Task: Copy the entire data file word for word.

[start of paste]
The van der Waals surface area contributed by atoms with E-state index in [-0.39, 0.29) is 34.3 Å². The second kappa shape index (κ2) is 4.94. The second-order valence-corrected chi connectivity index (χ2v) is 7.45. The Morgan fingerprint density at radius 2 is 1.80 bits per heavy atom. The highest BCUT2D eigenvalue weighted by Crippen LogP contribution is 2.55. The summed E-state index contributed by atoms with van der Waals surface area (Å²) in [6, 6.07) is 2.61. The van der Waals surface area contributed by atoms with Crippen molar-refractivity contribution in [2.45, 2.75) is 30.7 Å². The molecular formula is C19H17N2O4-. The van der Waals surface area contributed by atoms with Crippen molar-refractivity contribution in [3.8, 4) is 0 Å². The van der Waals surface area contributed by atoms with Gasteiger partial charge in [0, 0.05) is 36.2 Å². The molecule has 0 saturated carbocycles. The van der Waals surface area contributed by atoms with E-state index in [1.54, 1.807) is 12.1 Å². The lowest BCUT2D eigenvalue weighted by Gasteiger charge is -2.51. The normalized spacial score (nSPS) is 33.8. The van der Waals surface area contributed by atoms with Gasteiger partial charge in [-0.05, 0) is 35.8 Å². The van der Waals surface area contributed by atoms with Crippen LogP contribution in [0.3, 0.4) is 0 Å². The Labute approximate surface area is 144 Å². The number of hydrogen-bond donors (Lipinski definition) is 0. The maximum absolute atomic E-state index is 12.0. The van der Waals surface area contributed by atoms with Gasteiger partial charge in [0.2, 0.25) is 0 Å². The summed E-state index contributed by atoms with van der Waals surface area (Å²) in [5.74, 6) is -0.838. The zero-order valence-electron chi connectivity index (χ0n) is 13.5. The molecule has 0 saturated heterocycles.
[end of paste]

The van der Waals surface area contributed by atoms with E-state index in [-0.39, 0.29) is 34.3 Å². The second kappa shape index (κ2) is 4.94. The second-order valence-corrected chi connectivity index (χ2v) is 7.45. The Morgan fingerprint density at radius 2 is 1.80 bits per heavy atom. The highest BCUT2D eigenvalue weighted by Crippen LogP contribution is 2.55. The summed E-state index contributed by atoms with van der Waals surface area (Å²) in [6, 6.07) is 2.61. The van der Waals surface area contributed by atoms with Crippen molar-refractivity contribution in [2.45, 2.75) is 30.7 Å². The molecular formula is C19H17N2O4-. The van der Waals surface area contributed by atoms with Crippen molar-refractivity contribution in [3.8, 4) is 0 Å². The van der Waals surface area contributed by atoms with Gasteiger partial charge in [0, 0.05) is 36.2 Å². The molecule has 0 saturated carbocycles. The van der Waals surface area contributed by atoms with E-state index in [1.54, 1.807) is 12.1 Å². The lowest BCUT2D eigenvalue weighted by Gasteiger charge is -2.51. The normalized spacial score (nSPS) is 33.8. The van der Waals surface area contributed by atoms with Gasteiger partial charge in [-0.05, 0) is 35.8 Å². The van der Waals surface area contributed by atoms with Crippen LogP contribution in [0.3, 0.4) is 0 Å². The Labute approximate surface area is 144 Å². The number of hydrogen-bond donors (Lipinski definition) is 0. The maximum absolute atomic E-state index is 12.0. The van der Waals surface area contributed by atoms with Gasteiger partial charge in [0.2, 0.25) is 0 Å². The summed E-state index contributed by atoms with van der Waals surface area (Å²) in [5.74, 6) is -0.838. The zero-order valence-electron chi connectivity index (χ0n) is 13.5. The molecule has 0 saturated heterocycles.